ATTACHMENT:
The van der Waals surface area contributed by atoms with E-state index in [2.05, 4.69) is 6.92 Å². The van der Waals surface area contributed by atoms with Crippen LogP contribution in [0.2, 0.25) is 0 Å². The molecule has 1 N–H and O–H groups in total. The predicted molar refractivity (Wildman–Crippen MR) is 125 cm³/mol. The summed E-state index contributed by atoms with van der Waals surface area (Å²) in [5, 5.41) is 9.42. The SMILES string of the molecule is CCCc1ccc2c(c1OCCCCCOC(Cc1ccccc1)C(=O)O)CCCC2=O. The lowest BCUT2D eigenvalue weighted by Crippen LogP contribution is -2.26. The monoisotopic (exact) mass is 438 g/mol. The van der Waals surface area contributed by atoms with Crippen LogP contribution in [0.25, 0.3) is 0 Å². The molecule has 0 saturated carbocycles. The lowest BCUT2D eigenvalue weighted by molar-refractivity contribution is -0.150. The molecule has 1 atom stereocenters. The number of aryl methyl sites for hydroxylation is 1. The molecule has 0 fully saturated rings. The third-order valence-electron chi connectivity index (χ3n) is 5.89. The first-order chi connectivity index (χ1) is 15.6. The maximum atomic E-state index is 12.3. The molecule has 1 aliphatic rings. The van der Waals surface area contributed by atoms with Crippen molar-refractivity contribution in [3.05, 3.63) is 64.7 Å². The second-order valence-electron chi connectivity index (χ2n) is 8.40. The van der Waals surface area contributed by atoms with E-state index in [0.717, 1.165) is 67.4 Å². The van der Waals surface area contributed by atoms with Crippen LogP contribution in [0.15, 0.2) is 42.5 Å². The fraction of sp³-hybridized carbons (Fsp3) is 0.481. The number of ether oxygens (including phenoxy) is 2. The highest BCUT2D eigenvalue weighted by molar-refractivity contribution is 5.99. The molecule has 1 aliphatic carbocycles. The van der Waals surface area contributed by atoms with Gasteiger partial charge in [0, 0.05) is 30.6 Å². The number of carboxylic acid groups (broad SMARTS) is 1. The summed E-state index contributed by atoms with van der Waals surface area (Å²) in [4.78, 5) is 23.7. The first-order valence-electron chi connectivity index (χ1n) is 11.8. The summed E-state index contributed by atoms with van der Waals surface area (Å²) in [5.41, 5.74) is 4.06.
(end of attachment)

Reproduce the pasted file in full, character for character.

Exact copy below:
The van der Waals surface area contributed by atoms with E-state index in [2.05, 4.69) is 6.92 Å². The van der Waals surface area contributed by atoms with Crippen LogP contribution in [0.2, 0.25) is 0 Å². The molecule has 1 N–H and O–H groups in total. The predicted molar refractivity (Wildman–Crippen MR) is 125 cm³/mol. The summed E-state index contributed by atoms with van der Waals surface area (Å²) in [5, 5.41) is 9.42. The SMILES string of the molecule is CCCc1ccc2c(c1OCCCCCOC(Cc1ccccc1)C(=O)O)CCCC2=O. The lowest BCUT2D eigenvalue weighted by Crippen LogP contribution is -2.26. The monoisotopic (exact) mass is 438 g/mol. The van der Waals surface area contributed by atoms with Crippen LogP contribution in [0.25, 0.3) is 0 Å². The molecule has 0 saturated carbocycles. The lowest BCUT2D eigenvalue weighted by molar-refractivity contribution is -0.150. The molecule has 1 atom stereocenters. The number of aryl methyl sites for hydroxylation is 1. The molecule has 0 fully saturated rings. The third-order valence-electron chi connectivity index (χ3n) is 5.89. The first-order chi connectivity index (χ1) is 15.6. The maximum atomic E-state index is 12.3. The molecule has 1 aliphatic rings. The van der Waals surface area contributed by atoms with Crippen molar-refractivity contribution in [3.05, 3.63) is 64.7 Å². The second-order valence-electron chi connectivity index (χ2n) is 8.40. The van der Waals surface area contributed by atoms with E-state index in [0.717, 1.165) is 67.4 Å². The van der Waals surface area contributed by atoms with Crippen LogP contribution in [0.15, 0.2) is 42.5 Å². The fraction of sp³-hybridized carbons (Fsp3) is 0.481. The number of ether oxygens (including phenoxy) is 2. The highest BCUT2D eigenvalue weighted by molar-refractivity contribution is 5.99. The molecule has 1 aliphatic carbocycles. The van der Waals surface area contributed by atoms with Gasteiger partial charge in [0, 0.05) is 30.6 Å². The number of carboxylic acid groups (broad SMARTS) is 1. The summed E-state index contributed by atoms with van der Waals surface area (Å²) in [4.78, 5) is 23.7. The first-order valence-electron chi connectivity index (χ1n) is 11.8. The summed E-state index contributed by atoms with van der Waals surface area (Å²) in [5.41, 5.74) is 4.06.